To anyone out there that may have ever felt rejected by someone they have loved, I am here to tell you; it may not have been you. Well, it may have been you, but, not for the reasons you may think. Women, let this be a guide; don’t worry about being rejected by a boyfriend because he doesn’t love you. It may be because he has found out just enough about what is in your gene pool to make the determination that yours and his gene pool are not compatible.
Let me explain. In high school, I dated a boy on the sly, whose name I will not mention just in case his children ever come across this article and find out what a shameful, cowardly, and dare I say, conceited, little expletive he is.
What a treacherous road to travel is the adolescence experience. At age 15, after a stint as a cheerleader, softball player, band member, and overall wannabe in the in-crowd, with locks of long, thick hair, my worst fear happened. I was scheduled for brain surgery. Now, it wasn’t the brain surgery, or the possibility of death, since those fears were abstract concepts at that point. It was the immediate, concrete knowledge of losing my hair. Back in the 80’s, big hair was in; brain surgery was out. Of course, brain surgery was done a lot differently then as well. Wigs were the only option. There were no kind, generous souls lining up to grow their hair, only to have it cut and be made into natural hair wigs so that you may be spared the embarrassment of wearing a synthetic wig that as much resembled your real hair as much as a fur ball resembles cat fur. Get my gist? Well, as my loving Dad would say, “allow enough exaggeration to emphasize the point”.
In my case, they removed my hair and my skull, and repaired, after 22 hours of surgery, a tortuous tangle of blood cells, between the arteries and veins, which was determined to be a congenital (there since birth) and hereditary (my mom had one, too), AVM. Unfortunately, part of my optic nerve was caught inside, so some of my sight was taken away as well. So be it. My half of the world that I see is beautiful.
I went out with this particular guy on and off, for about five years. I dated other guys as well, always keeping my options open. This guy made me laugh, but he also clued me into his personality as well. He ridiculed classmates I would mention several years after high school that I would happen to meet up with who had their own disabilities, calling them by their identifying characteristics, like “fingers” for a classmate whose fingers were malformed, or by stuttering like our one classmate. I should have known.
I didn’t know why I felt there was still hope in this questionable relationship. However, I met and fell in love with a prince, a man of honor, one I could cherish and love forever. I married him, and had two children. 20 years went by after high school graduation, and I found myself on our twenty-year high school reunion organizing committee, writing the biography book. In tracking down all classmates, I found this one, dare I say, from good ole Rich Central High School in Olympia Fields, Illinois, and spoke to him. Seems like we had plenty in common. We both had daughters with similar names, we both had a daughter and a son, both married the same year, and so on. Then he told me why he felt he had to end the relationship in such a nasty way as to preclude any thought of a future. You see, he said, quite matter-of-factly, he had a heart defect (which I knew since he had had a heart attack at age 24) and he couldn’t bear the thought of having children with me given our two defective genetic pools. Ah, the inane wisdom of a full-grown adult male with an adolescent mind. But, of course. How neat and compact, no loose ends, voila! The End. I had the ending, even if it wasn’t the “storybook” type of ending you’d want to read to your cherished daughters. Thank my lucky stars, everything, and everybody that intervened and kept us apart.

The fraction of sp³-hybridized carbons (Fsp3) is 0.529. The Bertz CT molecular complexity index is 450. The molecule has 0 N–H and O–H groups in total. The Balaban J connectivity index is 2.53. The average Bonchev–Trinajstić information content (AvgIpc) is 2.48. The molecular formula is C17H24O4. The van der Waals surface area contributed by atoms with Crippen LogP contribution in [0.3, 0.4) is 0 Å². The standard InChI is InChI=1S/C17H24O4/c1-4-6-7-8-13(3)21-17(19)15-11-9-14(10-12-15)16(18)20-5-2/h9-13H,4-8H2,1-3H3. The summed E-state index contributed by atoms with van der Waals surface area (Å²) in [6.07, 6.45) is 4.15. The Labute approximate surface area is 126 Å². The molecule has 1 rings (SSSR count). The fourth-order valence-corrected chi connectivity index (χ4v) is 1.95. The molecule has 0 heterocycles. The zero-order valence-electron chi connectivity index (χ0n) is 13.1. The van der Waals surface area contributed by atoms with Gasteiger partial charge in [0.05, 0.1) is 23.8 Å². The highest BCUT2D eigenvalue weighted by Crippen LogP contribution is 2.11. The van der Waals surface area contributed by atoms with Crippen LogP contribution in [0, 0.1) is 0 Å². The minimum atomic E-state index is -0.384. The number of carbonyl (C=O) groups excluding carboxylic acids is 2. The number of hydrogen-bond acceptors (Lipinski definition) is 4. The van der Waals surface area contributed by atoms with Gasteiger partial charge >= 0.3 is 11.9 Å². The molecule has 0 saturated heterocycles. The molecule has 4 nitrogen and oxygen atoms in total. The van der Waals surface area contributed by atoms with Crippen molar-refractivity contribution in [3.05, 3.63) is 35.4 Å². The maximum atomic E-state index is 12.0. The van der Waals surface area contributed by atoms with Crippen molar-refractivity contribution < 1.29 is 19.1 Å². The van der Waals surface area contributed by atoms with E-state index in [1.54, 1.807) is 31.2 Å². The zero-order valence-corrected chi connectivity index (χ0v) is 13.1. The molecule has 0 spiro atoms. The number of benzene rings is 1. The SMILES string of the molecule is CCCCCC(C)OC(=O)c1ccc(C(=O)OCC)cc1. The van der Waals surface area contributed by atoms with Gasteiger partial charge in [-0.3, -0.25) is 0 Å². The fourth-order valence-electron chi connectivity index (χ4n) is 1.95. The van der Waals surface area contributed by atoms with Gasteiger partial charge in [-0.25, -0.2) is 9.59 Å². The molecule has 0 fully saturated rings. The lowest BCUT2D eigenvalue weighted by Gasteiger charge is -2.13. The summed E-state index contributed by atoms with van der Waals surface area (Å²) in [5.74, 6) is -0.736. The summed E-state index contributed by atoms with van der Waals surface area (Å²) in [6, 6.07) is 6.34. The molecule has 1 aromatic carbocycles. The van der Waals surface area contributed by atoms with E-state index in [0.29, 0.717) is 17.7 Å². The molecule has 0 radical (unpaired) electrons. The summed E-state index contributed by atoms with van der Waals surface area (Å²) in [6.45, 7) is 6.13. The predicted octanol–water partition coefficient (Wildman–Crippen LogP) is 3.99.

The irony of it all is that my wonderful son, who has a rare genetic, autorecessive disorder, occurring in only one in 16,000 births, has it because my husband and I both carry the same exact defective gene, and we had only a 25 percent chance of having him have this disorder at all. He also has another rare disorder, occurring in one of every 10,000 births. The odds of these two disorders occurring together are one in 10 to 20 million live births. He is so far the only documented case worldwide.
So, as the old axiom goes, can you judge a book by its cover? I guess you never know. However, I believe that once you take those marriage vows, and have children, you don’t bow out. Is he wise for not bowing in, in the first place? I suppose he would consider himself lucky. I know I consider myself blessed beyond belief.
I wonder about his children. My children have had the benefit of a mother who has worked with both of them constantly, engaging their curiosity for learning, stimulating their senses and sensibilities, teaching them to empathize and count their blessings. Through hard work and perseverance, my son continues to astound everyone who knows of his disorders. Both of my children perform average to above average academically and physically. My daughter, years before dating, is a step ahead of most grown women when it comes to judging the suitability of future lifetime companions. Once they meet our family, she will see for herself how they react to her brother and his diagnoses. Once the one man becomes a part of our family, he will fully understand what gene pool he and his offspring will be swimming with!!